- About This Month’s Authors
- Not Linux
Larry Ayers lives on a small farm in northern Missouri, where he is currently engaged in building a timber-frame house for his family. He operates a portable band-saw mill, does general woodworking, plays the fiddle and searches for rare prairie plants, as well as growing shiitake mushrooms. He is also struggling with configuring a Usenet news server for his local ISP.
Kendall G. Clark
Kendall Clark is a PHD candidate in systematic theology at Southern Methodist University. He is hard at work on his dissertation using Red Hat 4.1, LaTeX, and AucTeX & Xemacs. He helped found NTLUG in the summer of 1996 with Stephen Denny and Tim Jones and currently serves as Acting President. He makes his home with his wife Hope in Dallas, Texas.
Jim Dennis is the proprietor of Starshine Technical Services. His professional experience includes work in the technical support, quality assurance, and information services (MIS) departments of software companies like Quarterdeck, Symantec/ Peter Norton Group, and McAfee Associates — as well as positions (field service rep) with smaller VAR’s. He’s been using Linux since version 0.99p10 and is an active participant on an ever-changing list of mailing lists and newsgroups. He’s just started collaborating on the 2nd Edition for a book on Unix systems administration. Jim is an avid science fiction fan — and was married at the World Science Fiction Convention in Anaheim.
Sean Dreilinger suffered through two years of Los Angeles smog for a Masters degree in library/information systems at UCLA. Linux swept him off his feet in grad school and turned into a Network Administration career for the University. Consulting on Internet strategy and info-system design in assorted bored-rooms followed. Today he beams-in to www.interactivate.com from a remote mountain cabin near Cuyamaca, California and is only required to show his face at work once a week–nice job for the outdoors-loving and socially inept. He lives with his lover Kathy and this incredible high-altitude silence–punctuated only by the sound of wind rustling in the Manzanita trees, hummingbirds fighting for a perch on the feeder, and that reassuring whir of SCSI drives dancing with Linux under the desk. More life story with explicit photos can be found at http://www.interactivate.com/people/sean/.
Jon « maddog » Hall
Jon « maddog » Hall is Senior Leader of Digital UNIX Base Product Marketing, Digital Equipment Corporation.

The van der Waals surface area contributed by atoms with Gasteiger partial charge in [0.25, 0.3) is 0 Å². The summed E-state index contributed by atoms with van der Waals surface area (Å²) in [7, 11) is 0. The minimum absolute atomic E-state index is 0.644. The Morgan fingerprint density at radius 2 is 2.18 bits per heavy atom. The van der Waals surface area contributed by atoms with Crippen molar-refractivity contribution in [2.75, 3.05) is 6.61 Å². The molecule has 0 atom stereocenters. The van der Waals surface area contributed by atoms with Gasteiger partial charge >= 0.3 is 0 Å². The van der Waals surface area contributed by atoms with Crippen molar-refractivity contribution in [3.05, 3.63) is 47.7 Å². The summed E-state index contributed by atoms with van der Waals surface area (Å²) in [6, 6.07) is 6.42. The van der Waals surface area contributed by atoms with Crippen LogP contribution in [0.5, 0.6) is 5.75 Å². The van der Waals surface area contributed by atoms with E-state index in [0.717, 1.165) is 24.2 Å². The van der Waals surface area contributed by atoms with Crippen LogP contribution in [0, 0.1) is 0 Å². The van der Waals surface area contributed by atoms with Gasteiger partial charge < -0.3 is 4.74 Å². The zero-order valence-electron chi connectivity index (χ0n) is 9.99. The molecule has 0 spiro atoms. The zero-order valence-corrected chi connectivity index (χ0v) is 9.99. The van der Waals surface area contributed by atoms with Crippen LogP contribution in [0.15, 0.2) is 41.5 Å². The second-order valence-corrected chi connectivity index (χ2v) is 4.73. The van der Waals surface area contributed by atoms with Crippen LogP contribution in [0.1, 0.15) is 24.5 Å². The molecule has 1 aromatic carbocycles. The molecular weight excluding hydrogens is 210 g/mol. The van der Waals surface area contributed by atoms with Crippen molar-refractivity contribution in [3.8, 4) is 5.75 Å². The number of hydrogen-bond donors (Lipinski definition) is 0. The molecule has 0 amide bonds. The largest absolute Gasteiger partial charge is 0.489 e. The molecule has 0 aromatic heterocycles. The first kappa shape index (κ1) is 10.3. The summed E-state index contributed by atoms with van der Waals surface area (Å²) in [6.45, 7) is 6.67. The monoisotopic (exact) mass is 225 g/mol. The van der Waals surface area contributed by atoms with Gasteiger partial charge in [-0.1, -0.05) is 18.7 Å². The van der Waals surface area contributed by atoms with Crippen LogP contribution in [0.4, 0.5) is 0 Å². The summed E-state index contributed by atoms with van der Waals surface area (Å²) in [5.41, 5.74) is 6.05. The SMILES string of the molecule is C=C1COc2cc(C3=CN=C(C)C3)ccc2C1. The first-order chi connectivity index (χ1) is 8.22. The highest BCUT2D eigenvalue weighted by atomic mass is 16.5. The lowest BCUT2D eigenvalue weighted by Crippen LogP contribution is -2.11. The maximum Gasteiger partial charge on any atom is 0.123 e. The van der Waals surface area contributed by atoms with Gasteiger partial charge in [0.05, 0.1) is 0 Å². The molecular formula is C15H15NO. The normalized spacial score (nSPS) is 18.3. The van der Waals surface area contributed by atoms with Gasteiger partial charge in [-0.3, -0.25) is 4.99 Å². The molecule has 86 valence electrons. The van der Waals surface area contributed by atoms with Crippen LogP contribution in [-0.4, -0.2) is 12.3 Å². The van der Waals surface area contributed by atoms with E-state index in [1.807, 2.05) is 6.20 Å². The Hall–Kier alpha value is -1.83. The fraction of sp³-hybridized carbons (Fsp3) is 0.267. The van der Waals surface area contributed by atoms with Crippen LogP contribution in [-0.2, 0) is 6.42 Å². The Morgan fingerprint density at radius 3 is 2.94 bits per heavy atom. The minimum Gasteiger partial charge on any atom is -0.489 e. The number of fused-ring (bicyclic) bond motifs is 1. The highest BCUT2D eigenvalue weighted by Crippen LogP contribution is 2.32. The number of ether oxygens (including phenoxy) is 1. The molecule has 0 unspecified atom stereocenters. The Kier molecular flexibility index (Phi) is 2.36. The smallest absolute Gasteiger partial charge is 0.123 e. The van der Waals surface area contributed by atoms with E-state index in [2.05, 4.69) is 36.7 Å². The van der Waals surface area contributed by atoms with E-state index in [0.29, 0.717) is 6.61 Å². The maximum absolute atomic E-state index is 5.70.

Michael J. Hammel
Michael J. Hammel, is a transient software engineer with a background in everything from data communications to GUI development to Interactive Cable systems–all based in Unix. His interests outside of computers include 5K/10K races, skiing, Thai food and gardening. He suggests if you have any serious interest in finding out more about him, you visit his home pages at http://www.csn.net/~mjhammel. You’ll find out more there than you really wanted to know.
Rick Hohensee is a guitar bum and former construction executive who has so many irons in the fire he can’t keep the fire going. Visit him on the web at http://cqi.com/~humbubba.
Mike List is a father of four teenagers, musician, printer (not laserjet), and recently reformed technophobe, who has been into computers since April,1996, and Linux since July.
Jesper Pedersen lives in Odense, Denmark, where he has studied computer science at Odense University since 1990. He expects to obtain his degree in a year and a half. He has a great job as a system manager at the university, and also teaches computer science two hours a week. He is very proud of his « child, » The Dotfile Generator, which he wrote as part of his job at the university. The idea for it came a year and a half ago, when he had to learn how to configure Emacs by reading about 700 pages of the lisp manual. It started small, but as time went by, it expanded into a huge project. In his spare time, he does Yiu-Yitsu, listens to music, drinks beer and has fun with his girl friend. He loves pets, and has a 200 litre aquarium and two very cute rabbits.
Jay Painter is the Systems Administrator at SSC.
Thanks to all our authors, not just the ones above, but also those who wrote giving us their tips and tricks and making suggestions. Thanks also to our new mirror sites. And many, many thanks to Amy for doing most of the work this month.
Seattle–always a wonderful event. Riley and I spent the morning working in the yard, clearing out a flower bed that was overgrown with grass. It felt like hard physical labor after sitting at a desk all week. We rewarded ourselves by taking a spin on the motorcycle along the Sound. Even as passenger there is something about riding on a motorcycle that puts a smile on my face. I guess it helps that I have complete trust in Riley’s driving abilities.
Afterward I went to the Opera House for a talk about Il Trovatore by Giuseppe Verdi (or Joe Green, as Riley likes to call him). I had seen the opera itself on Wednesday night–a silly story as usual but, oh, such wonderful music! I think it has to be one of my favorites. At any rate the talk was informative and fun and made a nice end to a very wonderful day.
Marjorie L. Richardson
Editor, Linux Gazette firstname.lastname@example.org
Linux Gazette Issue 17, May 1997, http://www.ssc.com/lg/
This page written and maintained by the Editor of Linux Gazette, email@example.com